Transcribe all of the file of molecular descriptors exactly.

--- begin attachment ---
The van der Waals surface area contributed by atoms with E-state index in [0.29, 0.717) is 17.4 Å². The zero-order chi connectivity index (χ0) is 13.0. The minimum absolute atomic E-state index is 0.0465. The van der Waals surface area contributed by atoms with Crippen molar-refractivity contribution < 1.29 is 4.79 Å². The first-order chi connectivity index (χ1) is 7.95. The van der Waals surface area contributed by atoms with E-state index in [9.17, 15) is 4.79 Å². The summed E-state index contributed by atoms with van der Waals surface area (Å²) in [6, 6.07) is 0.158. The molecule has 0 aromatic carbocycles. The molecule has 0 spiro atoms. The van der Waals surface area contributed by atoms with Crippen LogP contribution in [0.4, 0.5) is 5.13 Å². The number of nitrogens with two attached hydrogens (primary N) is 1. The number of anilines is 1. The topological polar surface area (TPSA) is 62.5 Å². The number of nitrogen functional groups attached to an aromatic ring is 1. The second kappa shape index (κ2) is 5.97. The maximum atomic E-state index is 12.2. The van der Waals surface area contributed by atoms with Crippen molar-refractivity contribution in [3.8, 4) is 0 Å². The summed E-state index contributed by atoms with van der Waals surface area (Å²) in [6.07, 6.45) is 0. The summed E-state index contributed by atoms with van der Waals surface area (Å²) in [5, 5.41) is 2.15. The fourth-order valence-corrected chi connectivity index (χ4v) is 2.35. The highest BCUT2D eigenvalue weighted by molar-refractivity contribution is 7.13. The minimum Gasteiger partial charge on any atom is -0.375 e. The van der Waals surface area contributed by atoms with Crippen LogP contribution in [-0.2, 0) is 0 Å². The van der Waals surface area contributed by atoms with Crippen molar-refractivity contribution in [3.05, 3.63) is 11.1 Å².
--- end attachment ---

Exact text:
The van der Waals surface area contributed by atoms with E-state index in [0.29, 0.717) is 17.4 Å². The zero-order chi connectivity index (χ0) is 13.0. The minimum absolute atomic E-state index is 0.0465. The van der Waals surface area contributed by atoms with Crippen molar-refractivity contribution < 1.29 is 4.79 Å². The first-order chi connectivity index (χ1) is 7.95. The van der Waals surface area contributed by atoms with E-state index in [9.17, 15) is 4.79 Å². The summed E-state index contributed by atoms with van der Waals surface area (Å²) in [6, 6.07) is 0.158. The molecule has 0 aromatic carbocycles. The molecule has 0 spiro atoms. The van der Waals surface area contributed by atoms with Crippen LogP contribution in [0.4, 0.5) is 5.13 Å². The number of nitrogens with two attached hydrogens (primary N) is 1. The number of anilines is 1. The topological polar surface area (TPSA) is 62.5 Å². The number of nitrogen functional groups attached to an aromatic ring is 1. The second kappa shape index (κ2) is 5.97. The maximum atomic E-state index is 12.2. The van der Waals surface area contributed by atoms with Crippen molar-refractivity contribution in [3.8, 4) is 0 Å². The summed E-state index contributed by atoms with van der Waals surface area (Å²) in [6.07, 6.45) is 0. The summed E-state index contributed by atoms with van der Waals surface area (Å²) in [5, 5.41) is 2.15. The fourth-order valence-corrected chi connectivity index (χ4v) is 2.35. The highest BCUT2D eigenvalue weighted by molar-refractivity contribution is 7.13. The minimum Gasteiger partial charge on any atom is -0.375 e. The van der Waals surface area contributed by atoms with Crippen LogP contribution in [-0.2, 0) is 0 Å². The van der Waals surface area contributed by atoms with Crippen molar-refractivity contribution in [3.05, 3.63) is 11.1 Å².